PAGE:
In 1951, she created the Ginny doll, named after her daughter Virginia. The first one had painted eyes and a mohair wig. A “Vogue Doll” inscription marked the back of her head, and she sported a ‘Hi! I’m Ginny” wrist tag.
By the mid 50s, Ginny was so popular that one in four little girls living in the United States had one.
By then, the tiny doll shop had grown into VOGUE DOLLS. Mrs. Graves used over 100 home sewers to make Ginny’s outfits, paying them by the piece. Cut out clothing articles with snaps, hooks, and eyes already assembled were sent out in boxes to the sewers, who used treadle machines to make Ginny’s beautiful wardrobes.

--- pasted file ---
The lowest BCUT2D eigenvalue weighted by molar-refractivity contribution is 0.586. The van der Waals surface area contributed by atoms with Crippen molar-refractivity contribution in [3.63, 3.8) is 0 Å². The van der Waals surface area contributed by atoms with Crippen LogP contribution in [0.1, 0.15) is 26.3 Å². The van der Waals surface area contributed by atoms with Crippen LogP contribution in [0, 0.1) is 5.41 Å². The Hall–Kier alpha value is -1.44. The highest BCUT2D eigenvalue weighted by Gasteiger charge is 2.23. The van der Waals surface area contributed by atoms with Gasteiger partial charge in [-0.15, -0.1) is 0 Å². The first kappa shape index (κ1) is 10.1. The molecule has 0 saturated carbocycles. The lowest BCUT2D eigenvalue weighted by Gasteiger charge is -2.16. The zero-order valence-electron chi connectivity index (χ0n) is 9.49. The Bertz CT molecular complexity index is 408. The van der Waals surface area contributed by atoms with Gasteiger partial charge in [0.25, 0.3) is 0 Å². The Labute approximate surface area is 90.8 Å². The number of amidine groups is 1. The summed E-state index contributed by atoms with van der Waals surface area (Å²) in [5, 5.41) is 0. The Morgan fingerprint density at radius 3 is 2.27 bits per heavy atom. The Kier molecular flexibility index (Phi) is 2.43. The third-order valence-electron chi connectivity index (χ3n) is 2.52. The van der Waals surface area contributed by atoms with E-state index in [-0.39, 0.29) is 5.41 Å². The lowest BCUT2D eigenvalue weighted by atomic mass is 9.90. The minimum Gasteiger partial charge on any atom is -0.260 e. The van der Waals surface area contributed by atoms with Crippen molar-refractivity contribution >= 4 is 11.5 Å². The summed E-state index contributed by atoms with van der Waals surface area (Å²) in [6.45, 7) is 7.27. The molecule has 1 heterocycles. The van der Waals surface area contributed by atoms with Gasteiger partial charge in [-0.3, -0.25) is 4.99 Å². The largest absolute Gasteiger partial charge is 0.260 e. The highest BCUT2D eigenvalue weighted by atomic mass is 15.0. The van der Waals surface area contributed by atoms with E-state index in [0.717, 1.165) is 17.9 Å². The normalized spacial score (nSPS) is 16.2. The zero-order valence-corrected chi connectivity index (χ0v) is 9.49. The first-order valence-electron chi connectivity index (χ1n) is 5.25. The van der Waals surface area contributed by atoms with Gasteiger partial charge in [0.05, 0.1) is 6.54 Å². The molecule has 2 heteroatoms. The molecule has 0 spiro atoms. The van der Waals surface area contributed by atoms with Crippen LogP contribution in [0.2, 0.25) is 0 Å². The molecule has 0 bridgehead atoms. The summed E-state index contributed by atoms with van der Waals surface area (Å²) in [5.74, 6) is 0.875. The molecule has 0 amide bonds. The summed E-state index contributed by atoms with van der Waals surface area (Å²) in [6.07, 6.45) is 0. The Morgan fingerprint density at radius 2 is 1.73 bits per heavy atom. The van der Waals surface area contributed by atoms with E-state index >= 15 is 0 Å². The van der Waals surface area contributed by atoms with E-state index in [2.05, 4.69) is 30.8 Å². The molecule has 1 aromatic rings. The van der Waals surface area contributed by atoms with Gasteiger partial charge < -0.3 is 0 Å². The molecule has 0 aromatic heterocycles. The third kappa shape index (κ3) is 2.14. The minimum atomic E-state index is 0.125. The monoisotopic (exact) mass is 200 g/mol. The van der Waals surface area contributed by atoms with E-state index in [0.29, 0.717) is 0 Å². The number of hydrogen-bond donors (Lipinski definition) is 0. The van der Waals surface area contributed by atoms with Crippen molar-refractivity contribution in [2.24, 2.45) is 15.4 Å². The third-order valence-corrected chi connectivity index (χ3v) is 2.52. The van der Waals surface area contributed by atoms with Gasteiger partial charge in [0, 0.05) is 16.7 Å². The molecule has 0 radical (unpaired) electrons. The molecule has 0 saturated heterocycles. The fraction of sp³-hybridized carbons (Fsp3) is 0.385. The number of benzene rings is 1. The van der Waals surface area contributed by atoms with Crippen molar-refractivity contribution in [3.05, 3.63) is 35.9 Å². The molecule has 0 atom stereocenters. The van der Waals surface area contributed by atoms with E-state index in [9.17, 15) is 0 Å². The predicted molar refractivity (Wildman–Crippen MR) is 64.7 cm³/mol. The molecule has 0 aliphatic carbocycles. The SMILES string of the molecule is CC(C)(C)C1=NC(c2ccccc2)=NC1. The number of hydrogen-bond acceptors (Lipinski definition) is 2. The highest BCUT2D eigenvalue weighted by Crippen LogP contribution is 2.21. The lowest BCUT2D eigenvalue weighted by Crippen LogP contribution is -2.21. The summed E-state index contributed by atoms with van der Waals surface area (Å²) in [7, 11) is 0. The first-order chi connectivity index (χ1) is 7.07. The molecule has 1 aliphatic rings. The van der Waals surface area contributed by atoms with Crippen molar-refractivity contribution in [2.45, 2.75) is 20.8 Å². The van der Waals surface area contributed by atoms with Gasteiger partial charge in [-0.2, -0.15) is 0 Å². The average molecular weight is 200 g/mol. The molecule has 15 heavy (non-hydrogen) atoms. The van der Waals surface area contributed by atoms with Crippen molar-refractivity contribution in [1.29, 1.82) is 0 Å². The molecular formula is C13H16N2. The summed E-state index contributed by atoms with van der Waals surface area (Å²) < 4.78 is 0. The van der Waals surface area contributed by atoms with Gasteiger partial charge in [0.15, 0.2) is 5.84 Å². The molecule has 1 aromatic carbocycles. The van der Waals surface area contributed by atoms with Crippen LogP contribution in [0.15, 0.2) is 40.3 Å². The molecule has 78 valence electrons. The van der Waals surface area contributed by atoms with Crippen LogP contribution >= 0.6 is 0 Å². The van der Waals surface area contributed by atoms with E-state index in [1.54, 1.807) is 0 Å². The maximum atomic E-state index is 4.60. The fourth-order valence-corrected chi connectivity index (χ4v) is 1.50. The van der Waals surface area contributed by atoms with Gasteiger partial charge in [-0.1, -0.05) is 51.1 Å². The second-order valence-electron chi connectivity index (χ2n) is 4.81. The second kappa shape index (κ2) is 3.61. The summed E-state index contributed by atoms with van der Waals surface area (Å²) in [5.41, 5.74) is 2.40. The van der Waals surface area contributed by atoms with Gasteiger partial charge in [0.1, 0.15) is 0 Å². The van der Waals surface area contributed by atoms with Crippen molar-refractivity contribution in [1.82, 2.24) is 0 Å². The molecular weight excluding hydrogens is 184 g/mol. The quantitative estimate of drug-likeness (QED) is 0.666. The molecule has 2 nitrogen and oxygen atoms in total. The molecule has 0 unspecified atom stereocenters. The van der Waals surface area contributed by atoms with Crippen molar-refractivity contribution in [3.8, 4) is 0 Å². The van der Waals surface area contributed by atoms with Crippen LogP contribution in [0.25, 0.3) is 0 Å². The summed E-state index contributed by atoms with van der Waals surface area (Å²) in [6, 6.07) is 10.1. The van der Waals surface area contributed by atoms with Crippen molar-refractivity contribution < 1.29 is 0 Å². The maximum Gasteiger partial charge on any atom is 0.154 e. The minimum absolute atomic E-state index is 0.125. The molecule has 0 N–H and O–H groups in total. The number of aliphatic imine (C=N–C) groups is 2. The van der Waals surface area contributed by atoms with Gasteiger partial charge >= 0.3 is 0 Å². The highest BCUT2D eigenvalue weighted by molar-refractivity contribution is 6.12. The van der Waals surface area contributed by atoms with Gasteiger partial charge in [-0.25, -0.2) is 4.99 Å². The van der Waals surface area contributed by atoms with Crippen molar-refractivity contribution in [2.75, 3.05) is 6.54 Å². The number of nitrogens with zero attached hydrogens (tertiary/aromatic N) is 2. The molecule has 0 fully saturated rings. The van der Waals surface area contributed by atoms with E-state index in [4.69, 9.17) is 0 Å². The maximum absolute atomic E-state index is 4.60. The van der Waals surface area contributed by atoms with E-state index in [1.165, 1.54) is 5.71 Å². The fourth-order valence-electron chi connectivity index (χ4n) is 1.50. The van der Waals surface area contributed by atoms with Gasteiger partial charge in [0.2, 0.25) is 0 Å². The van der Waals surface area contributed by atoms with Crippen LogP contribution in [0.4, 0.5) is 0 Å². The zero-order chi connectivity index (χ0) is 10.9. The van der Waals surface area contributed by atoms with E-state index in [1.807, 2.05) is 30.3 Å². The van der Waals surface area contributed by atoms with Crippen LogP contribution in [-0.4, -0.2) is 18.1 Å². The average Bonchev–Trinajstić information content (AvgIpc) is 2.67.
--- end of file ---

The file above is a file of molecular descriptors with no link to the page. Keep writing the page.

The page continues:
Not every eight inch plastic doll from the 1950s is a Ginny. She had many copies. The real Ginny must say “Ginny” or “Vogue” someplace on her body.
Ginny is featured in my next Dolls To Die For mystery, when Gretchen Birch bids on a box of originals and gets more than she bargained for. Go to my home page for a sneak peak at the cover of Goodbye Dolly, coming in September, and tell me what you think.